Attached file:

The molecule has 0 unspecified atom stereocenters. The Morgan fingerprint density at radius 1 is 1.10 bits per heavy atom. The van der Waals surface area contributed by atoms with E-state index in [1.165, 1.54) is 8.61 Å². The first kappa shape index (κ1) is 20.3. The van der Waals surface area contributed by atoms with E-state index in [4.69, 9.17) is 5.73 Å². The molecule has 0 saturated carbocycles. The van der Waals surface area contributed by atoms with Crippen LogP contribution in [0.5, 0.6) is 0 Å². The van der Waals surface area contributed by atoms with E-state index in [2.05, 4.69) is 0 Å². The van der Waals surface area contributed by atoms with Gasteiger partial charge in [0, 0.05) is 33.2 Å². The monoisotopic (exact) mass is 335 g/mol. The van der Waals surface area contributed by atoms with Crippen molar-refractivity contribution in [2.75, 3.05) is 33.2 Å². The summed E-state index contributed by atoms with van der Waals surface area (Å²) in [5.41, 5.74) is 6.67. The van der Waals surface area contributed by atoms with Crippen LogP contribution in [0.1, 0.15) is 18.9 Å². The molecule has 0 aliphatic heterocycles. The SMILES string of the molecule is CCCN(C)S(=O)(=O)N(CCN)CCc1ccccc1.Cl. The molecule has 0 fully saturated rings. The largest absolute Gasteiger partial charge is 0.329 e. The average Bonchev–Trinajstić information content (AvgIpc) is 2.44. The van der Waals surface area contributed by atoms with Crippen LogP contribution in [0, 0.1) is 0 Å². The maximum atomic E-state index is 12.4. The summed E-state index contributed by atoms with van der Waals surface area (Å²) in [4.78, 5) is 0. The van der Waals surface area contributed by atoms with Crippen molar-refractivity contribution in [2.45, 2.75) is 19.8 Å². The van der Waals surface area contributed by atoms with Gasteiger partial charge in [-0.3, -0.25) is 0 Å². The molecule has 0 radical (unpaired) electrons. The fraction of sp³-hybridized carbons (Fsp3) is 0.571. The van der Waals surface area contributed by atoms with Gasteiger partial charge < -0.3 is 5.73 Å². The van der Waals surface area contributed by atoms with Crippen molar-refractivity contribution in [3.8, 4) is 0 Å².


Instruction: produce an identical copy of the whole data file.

The molecule has 0 unspecified atom stereocenters. The Morgan fingerprint density at radius 1 is 1.10 bits per heavy atom. The van der Waals surface area contributed by atoms with E-state index in [1.165, 1.54) is 8.61 Å². The first kappa shape index (κ1) is 20.3. The van der Waals surface area contributed by atoms with E-state index in [4.69, 9.17) is 5.73 Å². The molecule has 0 saturated carbocycles. The van der Waals surface area contributed by atoms with Crippen LogP contribution in [0.5, 0.6) is 0 Å². The van der Waals surface area contributed by atoms with E-state index in [2.05, 4.69) is 0 Å². The van der Waals surface area contributed by atoms with Gasteiger partial charge in [0, 0.05) is 33.2 Å². The monoisotopic (exact) mass is 335 g/mol. The van der Waals surface area contributed by atoms with Crippen molar-refractivity contribution in [2.75, 3.05) is 33.2 Å². The summed E-state index contributed by atoms with van der Waals surface area (Å²) in [5.41, 5.74) is 6.67. The van der Waals surface area contributed by atoms with Crippen LogP contribution in [0.1, 0.15) is 18.9 Å². The molecule has 0 aliphatic heterocycles. The SMILES string of the molecule is CCCN(C)S(=O)(=O)N(CCN)CCc1ccccc1.Cl. The molecule has 0 fully saturated rings. The largest absolute Gasteiger partial charge is 0.329 e. The average Bonchev–Trinajstić information content (AvgIpc) is 2.44. The van der Waals surface area contributed by atoms with Crippen LogP contribution in [0, 0.1) is 0 Å². The maximum atomic E-state index is 12.4. The summed E-state index contributed by atoms with van der Waals surface area (Å²) in [4.78, 5) is 0. The van der Waals surface area contributed by atoms with Crippen molar-refractivity contribution in [2.45, 2.75) is 19.8 Å². The van der Waals surface area contributed by atoms with Gasteiger partial charge in [-0.3, -0.25) is 0 Å². The molecule has 0 radical (unpaired) electrons. The fraction of sp³-hybridized carbons (Fsp3) is 0.571. The van der Waals surface area contributed by atoms with Gasteiger partial charge < -0.3 is 5.73 Å². The van der Waals surface area contributed by atoms with Crippen molar-refractivity contribution in [3.8, 4) is 0 Å².